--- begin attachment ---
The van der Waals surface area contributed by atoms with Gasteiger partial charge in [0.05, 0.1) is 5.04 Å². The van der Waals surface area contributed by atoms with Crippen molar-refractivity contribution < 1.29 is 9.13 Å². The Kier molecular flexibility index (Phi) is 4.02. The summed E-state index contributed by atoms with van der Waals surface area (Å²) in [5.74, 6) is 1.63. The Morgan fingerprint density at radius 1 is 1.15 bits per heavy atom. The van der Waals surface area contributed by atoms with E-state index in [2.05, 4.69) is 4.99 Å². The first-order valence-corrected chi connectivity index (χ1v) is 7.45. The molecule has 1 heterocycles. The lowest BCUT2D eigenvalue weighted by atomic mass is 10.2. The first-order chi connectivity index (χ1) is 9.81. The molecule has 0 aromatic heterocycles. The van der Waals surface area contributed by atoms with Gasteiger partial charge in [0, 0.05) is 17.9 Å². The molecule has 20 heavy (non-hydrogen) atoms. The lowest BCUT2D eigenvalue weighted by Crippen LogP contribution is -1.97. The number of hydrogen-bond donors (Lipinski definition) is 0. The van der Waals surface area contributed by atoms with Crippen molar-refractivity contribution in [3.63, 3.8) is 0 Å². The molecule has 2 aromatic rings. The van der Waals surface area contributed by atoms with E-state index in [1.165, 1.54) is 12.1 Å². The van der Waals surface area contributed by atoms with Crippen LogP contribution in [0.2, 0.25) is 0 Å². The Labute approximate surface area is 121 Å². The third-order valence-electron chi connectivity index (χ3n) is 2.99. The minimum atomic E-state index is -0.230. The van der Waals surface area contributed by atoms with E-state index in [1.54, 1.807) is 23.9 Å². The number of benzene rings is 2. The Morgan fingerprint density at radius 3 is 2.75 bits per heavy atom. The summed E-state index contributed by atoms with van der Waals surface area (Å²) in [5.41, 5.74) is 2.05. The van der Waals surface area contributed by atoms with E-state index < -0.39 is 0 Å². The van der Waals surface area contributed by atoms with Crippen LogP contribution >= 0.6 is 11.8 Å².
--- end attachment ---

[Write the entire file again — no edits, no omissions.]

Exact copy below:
The van der Waals surface area contributed by atoms with Gasteiger partial charge in [0.05, 0.1) is 5.04 Å². The van der Waals surface area contributed by atoms with Crippen molar-refractivity contribution < 1.29 is 9.13 Å². The Kier molecular flexibility index (Phi) is 4.02. The summed E-state index contributed by atoms with van der Waals surface area (Å²) in [5.74, 6) is 1.63. The Morgan fingerprint density at radius 1 is 1.15 bits per heavy atom. The van der Waals surface area contributed by atoms with E-state index in [2.05, 4.69) is 4.99 Å². The first-order valence-corrected chi connectivity index (χ1v) is 7.45. The molecule has 1 heterocycles. The lowest BCUT2D eigenvalue weighted by atomic mass is 10.2. The first-order chi connectivity index (χ1) is 9.81. The molecule has 0 aromatic heterocycles. The van der Waals surface area contributed by atoms with Gasteiger partial charge in [0, 0.05) is 17.9 Å². The molecule has 20 heavy (non-hydrogen) atoms. The lowest BCUT2D eigenvalue weighted by Crippen LogP contribution is -1.97. The number of hydrogen-bond donors (Lipinski definition) is 0. The van der Waals surface area contributed by atoms with Crippen molar-refractivity contribution in [3.63, 3.8) is 0 Å². The molecule has 2 aromatic rings. The van der Waals surface area contributed by atoms with E-state index in [1.165, 1.54) is 12.1 Å². The van der Waals surface area contributed by atoms with Crippen LogP contribution in [0.2, 0.25) is 0 Å². The Labute approximate surface area is 121 Å². The third-order valence-electron chi connectivity index (χ3n) is 2.99. The minimum atomic E-state index is -0.230. The van der Waals surface area contributed by atoms with E-state index in [1.54, 1.807) is 23.9 Å². The number of benzene rings is 2. The Morgan fingerprint density at radius 3 is 2.75 bits per heavy atom. The summed E-state index contributed by atoms with van der Waals surface area (Å²) in [5.41, 5.74) is 2.05. The van der Waals surface area contributed by atoms with E-state index < -0.39 is 0 Å². The van der Waals surface area contributed by atoms with Crippen LogP contribution >= 0.6 is 11.8 Å².